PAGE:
Letters, July 12, 2010

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ESPN'S LeBron show raises ethical questions

RE: "To Get LeBron, ESPN Cedes Control Over Ads, News" (AdAge.com, July 7)

HARRIS FLEMING, RAMSEY, N.J.
"ESPN seems to think the 'unique' arrangement works both from a business and editorial standpoint." No doubt it does work from a business standpoint, but no one with an iota of respect for a free press can think that giving the subject of coverage control over who covers them works editorially. Call it what it is: an infomercial. Not that this is necessarily new for ESPN, the way they "court" other luminaries (Bret Favre being the most egregious example). How can anyone take ESPN seriously if this is how they're going to continue to operate?

ROBERT HOOT, MIDDLETON, WISC.
This is certainly a new proposition that presents some sticky questions. But I think it is a poor comparison when LeBron James equals Lindsay Lohan, and ESPN equals E! That hypothetical stretch is wrong for many reasons. I doubt even E! would pay for an interview with Lohan. On the contrary, Lohan's agent will be begging for airtime in order to try to rehabilitate his client's image.


Take note: Millennials more than 'slacktivists'

RE: "How to Get the Social-Media Generation Behind Your Cause" (AA, June 28)

RICHARD PUFFER, HARTSIVILLE, S.C.
I am thinking that a creative turn of phrase like "slacktivism" shortchanges who these young people really are. We should be thankful for the ability to get them to press the like button or change their status, but many of this generation do so much more (more than many in my very old generation). This week we have 118 high-school students in my small South Carolina town building five Habitat for Humanity homes. They are from Maryland, and this is a week out of their summer vacations. Let's not stay on the band wagon that is shortchanging the youth of this country!

MEGAN STRAND, TORONTO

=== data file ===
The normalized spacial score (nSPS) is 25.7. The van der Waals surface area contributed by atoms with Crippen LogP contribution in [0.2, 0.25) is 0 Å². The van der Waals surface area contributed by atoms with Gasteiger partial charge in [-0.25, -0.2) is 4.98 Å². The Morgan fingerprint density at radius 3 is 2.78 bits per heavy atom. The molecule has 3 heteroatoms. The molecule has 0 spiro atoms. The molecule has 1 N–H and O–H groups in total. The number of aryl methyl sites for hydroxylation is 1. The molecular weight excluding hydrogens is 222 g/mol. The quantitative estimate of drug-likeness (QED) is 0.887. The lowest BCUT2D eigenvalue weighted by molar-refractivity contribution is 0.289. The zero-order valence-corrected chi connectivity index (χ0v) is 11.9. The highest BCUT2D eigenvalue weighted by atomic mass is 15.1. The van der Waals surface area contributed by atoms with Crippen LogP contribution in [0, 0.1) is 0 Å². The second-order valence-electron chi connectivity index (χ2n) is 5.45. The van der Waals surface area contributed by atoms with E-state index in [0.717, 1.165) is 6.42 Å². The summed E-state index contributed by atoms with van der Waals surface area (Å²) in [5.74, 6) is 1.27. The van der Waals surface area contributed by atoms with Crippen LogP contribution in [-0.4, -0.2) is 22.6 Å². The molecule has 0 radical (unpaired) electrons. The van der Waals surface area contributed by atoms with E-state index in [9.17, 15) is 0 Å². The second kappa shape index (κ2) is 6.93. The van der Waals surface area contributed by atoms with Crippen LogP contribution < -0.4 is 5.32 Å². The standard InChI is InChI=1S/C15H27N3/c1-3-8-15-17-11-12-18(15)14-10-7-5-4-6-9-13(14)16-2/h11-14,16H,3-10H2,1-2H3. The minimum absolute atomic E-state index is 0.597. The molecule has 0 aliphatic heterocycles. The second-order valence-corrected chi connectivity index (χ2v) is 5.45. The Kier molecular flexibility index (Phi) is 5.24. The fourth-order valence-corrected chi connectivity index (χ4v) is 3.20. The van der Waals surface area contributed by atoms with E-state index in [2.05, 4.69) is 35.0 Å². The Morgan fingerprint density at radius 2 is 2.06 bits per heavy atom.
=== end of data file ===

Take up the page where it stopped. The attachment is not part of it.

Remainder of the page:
This phenomenon of "slacktivism" is both a blessing and a curse when it comes to cause marketing for both companies and the causes with whom they partner.

The (huge) blessing: Awareness is increasing, and consumers clearly care about causes and expect today's companies to both support causes themselves and provide a means for their customers to do the same. Huge win in my book.

This presents an opportunity for much social good to occur and for companies to create a more meaningful relationship with their customers.

The curse: The risk of cause-washing is imminent, as companies rush to take advantage of this trend without thinking it through strategically. As the prevalence of this type of campaign increases, so does the level of scrutiny with which consumers evaluate them.

The most important statistic out of this report? "64% of young adults say they would get involved with a marketer's program if they believed the involvement was large enough to make a difference."

Marketers, pay close attention to this. In order for our cause-related campaigns to be authentic, we need to move the "slacktivist" further down the continuum of participation.

Don't just ask consumers to vote, get them involved. Educate. Provide matching donation funds that require consumer donations or volunteerism. AmEx Members Forum is a great example of this.

Consumers (especially younger ones) are asking for more meaningful and authentic affiliation with causes.

Let's do ourselves, the causes we support and our customers a favor and pay closer attention to the integrity of the cause-related programs we create and execute.

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